New and improved

The Federal Motor Carrier Safety Administration (FMCSA) finally has its electronic carrier profile data export service up and running again. New features and a revised format for exporting files have greatly enhanced the usefulness of the electronic data, which will be available to subscribers soon. This is good news for fleets, since many relied on the database to provide information that was critical

The Federal Motor Carrier Safety Administration (FMCSA) finally has its electronic carrier profile data export service up and running again. New features and a revised format for exporting files have greatly enhanced the usefulness of the electronic data, which will be available to subscribers soon.

This is good news for fleets, since many relied on the database to provide information that was critical to their driver management systems. Carrier profiles were used to generate running logs of 24-month roadside inspection violations by driver, thus enabling them to identify and get rid of poor performers.

The service was suspended last August during the agency's upgrade of its Motor Carrier Management Information System (MCMIS) truck safety database. At that time, electronic carrier profiles were provided in Microsoft “word” and “text” versions. Electronic exports from the old system were cumbersome and difficult to manipulate since they were designed in a written page rather than a flat file (i.e, Microsoft Excel or comma-delimited) format.

In spite of this, however, cutting-edge motor carriers and third-party vendors had developed the ability to “reverse engineer” these written page reports into meaningful summaries of inspection and crash data.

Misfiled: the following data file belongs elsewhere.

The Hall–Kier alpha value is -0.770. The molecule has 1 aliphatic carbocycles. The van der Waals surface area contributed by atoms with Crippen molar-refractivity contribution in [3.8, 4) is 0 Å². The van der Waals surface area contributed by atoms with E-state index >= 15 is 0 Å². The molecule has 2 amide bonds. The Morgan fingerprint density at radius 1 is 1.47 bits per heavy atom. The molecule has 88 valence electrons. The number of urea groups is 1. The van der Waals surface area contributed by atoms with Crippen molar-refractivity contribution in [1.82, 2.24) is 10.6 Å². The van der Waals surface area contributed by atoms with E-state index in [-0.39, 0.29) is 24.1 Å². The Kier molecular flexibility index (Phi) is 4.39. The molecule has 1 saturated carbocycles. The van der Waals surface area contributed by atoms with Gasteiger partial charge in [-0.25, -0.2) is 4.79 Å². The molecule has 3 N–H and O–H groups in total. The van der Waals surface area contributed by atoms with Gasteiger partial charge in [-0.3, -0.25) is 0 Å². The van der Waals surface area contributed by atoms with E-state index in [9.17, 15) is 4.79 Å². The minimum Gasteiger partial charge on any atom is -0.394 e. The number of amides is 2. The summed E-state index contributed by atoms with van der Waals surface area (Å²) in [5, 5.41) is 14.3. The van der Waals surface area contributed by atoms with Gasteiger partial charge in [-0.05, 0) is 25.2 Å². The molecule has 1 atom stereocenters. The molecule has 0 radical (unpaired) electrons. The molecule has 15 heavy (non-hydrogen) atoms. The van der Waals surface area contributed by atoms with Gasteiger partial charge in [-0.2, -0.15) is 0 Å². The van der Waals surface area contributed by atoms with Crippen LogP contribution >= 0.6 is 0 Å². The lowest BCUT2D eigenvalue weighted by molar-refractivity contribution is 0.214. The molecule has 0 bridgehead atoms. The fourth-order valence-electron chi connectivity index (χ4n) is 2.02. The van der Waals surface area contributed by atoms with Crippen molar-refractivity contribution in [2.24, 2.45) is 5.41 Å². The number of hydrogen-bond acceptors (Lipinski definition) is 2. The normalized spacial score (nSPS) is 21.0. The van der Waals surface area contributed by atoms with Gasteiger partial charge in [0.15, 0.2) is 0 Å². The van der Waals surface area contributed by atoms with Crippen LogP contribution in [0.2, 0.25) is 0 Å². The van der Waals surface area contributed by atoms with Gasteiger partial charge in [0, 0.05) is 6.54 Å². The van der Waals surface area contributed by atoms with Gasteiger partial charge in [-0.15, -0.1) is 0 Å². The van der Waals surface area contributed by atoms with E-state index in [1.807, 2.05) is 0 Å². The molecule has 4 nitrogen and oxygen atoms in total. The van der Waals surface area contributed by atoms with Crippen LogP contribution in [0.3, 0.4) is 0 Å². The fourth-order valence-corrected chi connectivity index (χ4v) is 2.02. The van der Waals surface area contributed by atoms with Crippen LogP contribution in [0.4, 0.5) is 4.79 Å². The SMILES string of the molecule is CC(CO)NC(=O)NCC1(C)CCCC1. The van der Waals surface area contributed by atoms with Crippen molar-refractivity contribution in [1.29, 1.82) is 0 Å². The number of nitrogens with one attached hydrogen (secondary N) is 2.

FMCSA switched to the new database — aptly named New MCMIS — last September. The truck safety database is now housed on an Oracle (tm) Server-based system, bringing data management capabilities into the 21st Century.

Before the system could be fully implemented, however, the agency had to develop new procedures and user interfaces. A revised carrier profile file export procedure was completed in early January.

Files will now be provided in XML (extensible markup language) format. While most users are not accustomed to this format, it is definitely the wave of the future. Each data element (e.g., Inspection Date) includes a “data tag,” which defines both name and format of the data piece. Many database packages (e.g., Microsoft Access-XP version) can directly open/import this file format.

A carrier that recently tested a Beta version found that Microsoft Access-XP easily opened the file and built a table for each of the reports needed. The fleet was able to manipulate these tables in Microsoft Access or export them to other spreadsheet programs.

FMCSA recently released an updated version of ProVu, developed to import and view XML Carrier Profiles. Driver names are now separated, i.e., first, middle initial and last, and names can be spelled out completely.

One drawback to this enhancement is that it will be difficult to combine new and old file formats, since the driver-name field can no longer be used to identify “duplicate” inspections.

Each violation now has a “Y” or “N” out-of-service indicator as a separate field, allowing a quick tabulation of all out-of-service offenses.

It's important to start preparing now for these new reports. Chances are your fleet has not conducted a comprehensive violation analysis by driver name since the August 2002 cutoff date. Be prepared to identify and intervene with those individuals who've been cited for multiple “driver shenanigans” during that paper-only report period.

Identify someone in your firm who can manipulate the XML data. Although ProVu will allow you to view the new profile reports, it's also a good idea to incorporate the inspection and crash information into your own driver management program. ProVu has limited export capabilities, which makes it difficult for sharing data with other applications.

I'm still trying to figure out why it took FMCSA five months to re-implement the Carrier Profile data exports. The agency has not hesitated to ask the industry to partner with them in achieving the “50 by 2010” crash reduction target.

It would have been nice if the motor carrier agency had partnered with the industry to ensure seamless data availability during this transition period.

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